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Entourage Movie Review-True Bromance

ENTOURAGE

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Entourage Movie Review-True Bromance

A movie based on a successful TV show need only do one thing for itself to be successful. For entourage capturing the character of its leads and the city where they navigate stardom, notoriety, adulthood and brotherhood is key to satisfying this long-term fanbase and to making more worldwide fans who will watch the series and support its longevity in syndication.

As a movie Entourage operates like a cocky swaggering gambler, in town to win the big jackpot who is tipping the single mom serving his drinks with hundred dollar poker chips.  Entourage flamboyantly wears it’s heart on its sleeve,  and it’s this mix of heart and swagger that makes it so completely enjoyable.   To keep the fans happy as they watch this Hollywood fantasy about the boys from Queens, winning is and always has been a given.  It’s just a question of how much.

Show creator and writer/director Doug Ellin knows longtime fans of the show don’t come see this movie to watch one of them get cancer or any truly awful thing happened.  He knows they want Entourage the show, only made bigger and better for the big screen, all to watch great things happen to these boys–or Hollywood disasters happen to them and watch them work their way out of them—but together.  Is it or has it ever been the reality of living as a star and or friends of an A-lister in Hollywood?  Arguments abound about whether it is based on real events or sweetened for audience satisfaction.  Really, though, who cares?  

From the opening credits which beautifully reproduce some of the best LA landmarks, expanding on the opening sequence from the show, by using the most recognizable and storied signs and buildings to list the top billed actors and crew, we are reminded these boys represent the junction where old and new Hollywood converge.  Is it Jeremy Piven’s name rewritten on the sign for Chateau Mairmont? They all go by in such flashes of neon, it puts the audience right into the Hollywood heat ready for the city’s seduction.   

The movie picks up only nine days after the show’s last episode.  Movie star Vinnie Chase (Adrian Grenier) calls his pals to join him where he’s partying in Ibiza, after ending his ill-advised marriage days after the wedding.  They arrive and inform him Ari Gold (Jeremy Piven), who has taken the job of studio head after a momentary retirement, wants Vinnie to star in his first release, HYDE.  Vinnie says yes, but only if he gets to direct.  E his manager and bestie, (Kevin Connolly) his pal Turtle (Jerry Ferrara) and brother Drama (Kevin Dillon) then have to help him not only get more money Vince thinks he needs to finish the movie, they have to help him deal with the sociopathic creep Travis McCredle (Haley Joel Osment), son of billionaire studio backer Larsen (Billy Bob Thornton) who wants to cut Drama’s role completely out of Hyde, which may be his way out of his brother’s shadow, out the movie.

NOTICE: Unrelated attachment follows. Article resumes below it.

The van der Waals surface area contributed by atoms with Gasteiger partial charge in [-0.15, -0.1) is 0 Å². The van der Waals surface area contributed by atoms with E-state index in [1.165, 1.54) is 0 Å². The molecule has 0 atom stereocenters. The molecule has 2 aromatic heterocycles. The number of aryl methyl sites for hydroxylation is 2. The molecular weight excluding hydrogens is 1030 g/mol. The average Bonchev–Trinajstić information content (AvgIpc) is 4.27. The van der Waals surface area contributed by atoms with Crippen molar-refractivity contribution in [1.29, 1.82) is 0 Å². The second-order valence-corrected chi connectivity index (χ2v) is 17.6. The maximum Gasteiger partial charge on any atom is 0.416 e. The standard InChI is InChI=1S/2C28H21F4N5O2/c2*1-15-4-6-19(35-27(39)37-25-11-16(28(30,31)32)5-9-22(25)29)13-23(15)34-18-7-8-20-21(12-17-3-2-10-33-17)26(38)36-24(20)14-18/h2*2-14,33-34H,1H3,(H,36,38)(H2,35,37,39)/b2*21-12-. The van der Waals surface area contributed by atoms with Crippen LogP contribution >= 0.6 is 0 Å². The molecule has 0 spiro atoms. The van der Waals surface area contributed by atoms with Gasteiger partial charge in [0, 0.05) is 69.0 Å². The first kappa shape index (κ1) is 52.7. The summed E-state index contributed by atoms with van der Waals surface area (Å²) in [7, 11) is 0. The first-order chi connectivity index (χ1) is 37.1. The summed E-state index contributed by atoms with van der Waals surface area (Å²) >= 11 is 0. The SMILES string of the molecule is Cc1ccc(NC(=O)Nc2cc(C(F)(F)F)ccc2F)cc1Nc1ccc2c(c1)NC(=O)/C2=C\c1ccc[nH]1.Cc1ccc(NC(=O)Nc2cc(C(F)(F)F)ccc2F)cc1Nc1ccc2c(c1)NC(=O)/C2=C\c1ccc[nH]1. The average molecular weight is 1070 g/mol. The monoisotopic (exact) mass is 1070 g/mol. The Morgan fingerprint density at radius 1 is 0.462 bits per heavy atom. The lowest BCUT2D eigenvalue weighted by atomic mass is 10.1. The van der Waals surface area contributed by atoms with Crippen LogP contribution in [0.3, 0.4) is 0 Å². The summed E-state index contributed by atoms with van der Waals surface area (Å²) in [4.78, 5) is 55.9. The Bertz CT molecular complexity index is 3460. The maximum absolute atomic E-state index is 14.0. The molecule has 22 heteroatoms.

Add a few subplots involving Mrs. Ari, Turtle’s newfound wealth and attempted suitorship of famed femme fighter Ronda Rousey, E’s X and baby momma Sloan, fan favorite Lloyd (Rex Lee) and his upcoming nuptials, house parties, a million star athlete and actor cameos, and a million breast and bum close-ups, and you have yourself the full gist of this tv-show based feature.  

It should actually be in the marketing… that this is by far the most ingénue and starlet ass you’ll see on the big screen in 2015. Somehow though they manage to shown off some of the best young bodies in Hollywood in skimpy bikinis while not alienating the female viewership.  While the dearth of, shall we say, fleshed out female roles is one of my only beefs with this new feature, gals who know the show, know what to expect.

Representation of women in Entourage the movie is as skimpy as the ubiquitous bikinis, but that’s not a huge stretch from the series.  Beyond the memorable featured role by Rousy, characters of the fairer sex are an afterthought.  In truth, building a romantic storyline with any weight would have sunk this buoyant bromance-focused flick.  The ever watchable Debi Mazar’s trash-talking publicist Shauna is the most disappointing in her limited screen presence.

All the featured players are in top character form, from jerk with a golden heart Ari, to newly rich and thin Turtle, to loveably narcissistic Drama.  Osment as the piss-ant billionaire brat is GREAT, and you can’t help but eat him up in his every second of screen time.  He takes his role as the spoiled officious Texan rich kid and runs with it.

People critical of the movie for its lack of individual character arcs or development are missing the point.  While fans of the show have come to love Vinnie, Drama, E, Turtle, and even Ari, it isn’t about any of them individually and never has been.  It’s about male friends unabashedly loving, supporting, and cheering each other on, calling each other on their nonsense, and staying loyal to each other.  If they take part in a little vapid silliness or irresponsibility along the way, we forgive them as they do each other.  We can all do with a little man on man sentimentality from Hollywood.

This is not wheel reinvention.  This is slick…fun..fantasy fulfillment. It teases just enough Hollywood decadence, shows enough of the destructive force to artistic creativity and vision represented by the mercurial moneyed power trippers, to remind norms we might not want the movie star life.  Oh but the parties….the ocean view.  

For being true to the spirit of HBO’s hit series and giving the fans some fun with the boys, I give this fluffy entertaining git-flick 4 1/2 out of 5 stars—As Drama would say….VICTORY!